From the catalogs of babes

Once upon a time, a woman was graduating from a master’s degree program in library and information science. As is generally traditional, she thought it might be nice to purchase a small thank-you gift for the person in her life who had inspired, enouraged¬†and convinced her to pursue and complete such an educational endeavor. Being a graduate of library studies, she thought a book might be a nice gift. After a bit of thought and some research, she settled on a book that she thought would suit the recipient’s well-known architectural interests as well as offer some symbolism of the graduation “opening new doors” in life: The Language of Doors.

Being a graduate student completing all the final program work, as well as working full-time at a local library, she didn’t have a lot of spare time to go from bookstore to bookstore looking for the title, so she took advantage of the ability to search store inventory on the Borders website. What luck! It said that one copy was in stock at her local store, and so she placed it on hold, only to receive the conformation email a few hours later indicating that the title could not be held. Store inventory is updated every 24 hours, the email read, and so the title may have sold between the prior evening’s update and the time she placed the hold.

Not to be deterred, she went back to the website the next day to check the possibility of purchasing the book at another location. No dice. On a whim, she decided to re-check her local store, to see if the inventory had been updated to reflect the purchase. Lo and behold, the inventory still claimed that same single copy of the title was on the shelf.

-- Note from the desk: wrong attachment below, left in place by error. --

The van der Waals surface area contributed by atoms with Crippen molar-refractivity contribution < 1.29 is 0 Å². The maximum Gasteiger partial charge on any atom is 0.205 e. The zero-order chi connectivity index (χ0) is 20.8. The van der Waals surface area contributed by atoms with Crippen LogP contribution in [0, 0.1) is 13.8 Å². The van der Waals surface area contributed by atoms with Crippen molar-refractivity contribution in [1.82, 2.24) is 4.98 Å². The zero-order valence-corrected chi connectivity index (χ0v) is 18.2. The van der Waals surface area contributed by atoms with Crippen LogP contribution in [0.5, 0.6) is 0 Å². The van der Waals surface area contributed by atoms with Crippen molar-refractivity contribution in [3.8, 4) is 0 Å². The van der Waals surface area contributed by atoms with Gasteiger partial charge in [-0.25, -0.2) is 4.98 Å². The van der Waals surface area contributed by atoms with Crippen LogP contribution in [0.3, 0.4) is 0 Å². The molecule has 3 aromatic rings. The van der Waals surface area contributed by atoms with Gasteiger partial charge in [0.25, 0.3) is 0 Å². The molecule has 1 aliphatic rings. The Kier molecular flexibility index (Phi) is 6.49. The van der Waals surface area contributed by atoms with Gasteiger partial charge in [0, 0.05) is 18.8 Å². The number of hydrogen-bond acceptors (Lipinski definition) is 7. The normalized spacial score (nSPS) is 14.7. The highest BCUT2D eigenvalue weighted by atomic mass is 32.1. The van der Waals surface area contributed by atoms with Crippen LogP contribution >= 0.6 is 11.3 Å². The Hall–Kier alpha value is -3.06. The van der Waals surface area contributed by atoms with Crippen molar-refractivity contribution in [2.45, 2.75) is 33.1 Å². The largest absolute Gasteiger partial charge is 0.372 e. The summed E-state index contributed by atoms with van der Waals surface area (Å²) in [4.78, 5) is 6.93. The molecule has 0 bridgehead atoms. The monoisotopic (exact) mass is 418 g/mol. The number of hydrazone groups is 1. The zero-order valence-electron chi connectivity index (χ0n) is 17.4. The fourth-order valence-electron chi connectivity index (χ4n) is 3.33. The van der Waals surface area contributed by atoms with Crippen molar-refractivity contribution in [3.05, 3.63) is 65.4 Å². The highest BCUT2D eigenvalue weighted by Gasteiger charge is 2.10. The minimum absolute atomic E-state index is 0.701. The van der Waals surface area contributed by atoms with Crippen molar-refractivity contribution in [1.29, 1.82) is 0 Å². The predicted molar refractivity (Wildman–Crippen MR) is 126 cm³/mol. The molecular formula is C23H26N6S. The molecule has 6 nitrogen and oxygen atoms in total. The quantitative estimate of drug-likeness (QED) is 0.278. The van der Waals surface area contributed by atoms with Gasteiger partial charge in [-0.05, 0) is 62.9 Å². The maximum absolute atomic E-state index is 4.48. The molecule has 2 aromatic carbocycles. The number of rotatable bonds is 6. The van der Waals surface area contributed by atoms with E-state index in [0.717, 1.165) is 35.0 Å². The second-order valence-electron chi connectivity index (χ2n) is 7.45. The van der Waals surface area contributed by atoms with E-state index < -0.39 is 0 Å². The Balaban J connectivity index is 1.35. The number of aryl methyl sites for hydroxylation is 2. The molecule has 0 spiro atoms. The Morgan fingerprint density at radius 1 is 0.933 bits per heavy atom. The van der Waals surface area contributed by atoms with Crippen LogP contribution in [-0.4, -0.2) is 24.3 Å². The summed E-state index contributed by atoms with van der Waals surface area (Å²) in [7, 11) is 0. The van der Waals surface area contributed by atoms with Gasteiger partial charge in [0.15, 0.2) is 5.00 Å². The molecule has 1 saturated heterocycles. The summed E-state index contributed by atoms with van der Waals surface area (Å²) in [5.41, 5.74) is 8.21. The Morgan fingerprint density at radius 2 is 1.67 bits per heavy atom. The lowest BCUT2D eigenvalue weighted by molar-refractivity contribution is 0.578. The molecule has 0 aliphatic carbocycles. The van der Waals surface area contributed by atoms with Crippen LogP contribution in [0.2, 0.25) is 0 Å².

Strange, she thought. Having formerly worked at a very similar bookstore, she knew that often, when the inventory reflected one copy of an item and it could not be found, it was simply misplaced. She was the one who often found these missing books when others could not.

The store was not far, so she decided to take matters into her own hands and head over to try her luck and some of the tactics she used to employ in her bookslinging days to find the missing title. The first thing she did when she got to the store was to double check the shelf where the book was supposed to be. Sometimes, when people are working quickly, it is easy to overlook a small book or skinny spine. No luck. She then tried the shelf below, scanning across all the titles, but it wasn’t there, either. She then looked at the shelf immediately above when the book should have been.

And there it was! The book was right there the whole time, just on the wrong shelf, either sheved incorrectly originally, or perhaps pulled out by a customer upon browsing and placed back in the in correct spot. The reason why it was in the wrong place didn’t really matter–what matters was that she found it. This woman found the title when the bookstore employees didn’t.

And why didn’t they find it? Because they didn’t take the time to bother to look for it aside from the one place it was stipulated to be. 5 more minutes of thought, of effort, of going that little extra difference to be helpful and make a sale, would have made all the difference in the world.

I know a bookstore is not a library, but some of the same problems illustrated here occur in both places: the mis-shelving, either by staff or by patrons, the automated holds/reserve mechanisms that eliminate the human aspect, the customer service angle of going that little extra bit to help someone fulfill their information needs, the ability to look beyond the strict rote rules and figure out a new solution to the problem, and the idea that if a book (or other material) isn’t in the right place, it is essentially lost–and so is the circulation or the sale, and–maybe not that day, but if it happens again, and again–the customer/patron.

All the correct classification in thenworld doesn’t matter if people can’t use it. Our systems are not only as good as the humans who design them, but also as the humans who use them. Let’s remember the impact of the¬†human aspect, both for its flaws (so we can work to overcome them) and its benefits (so we can reap them).

et cetera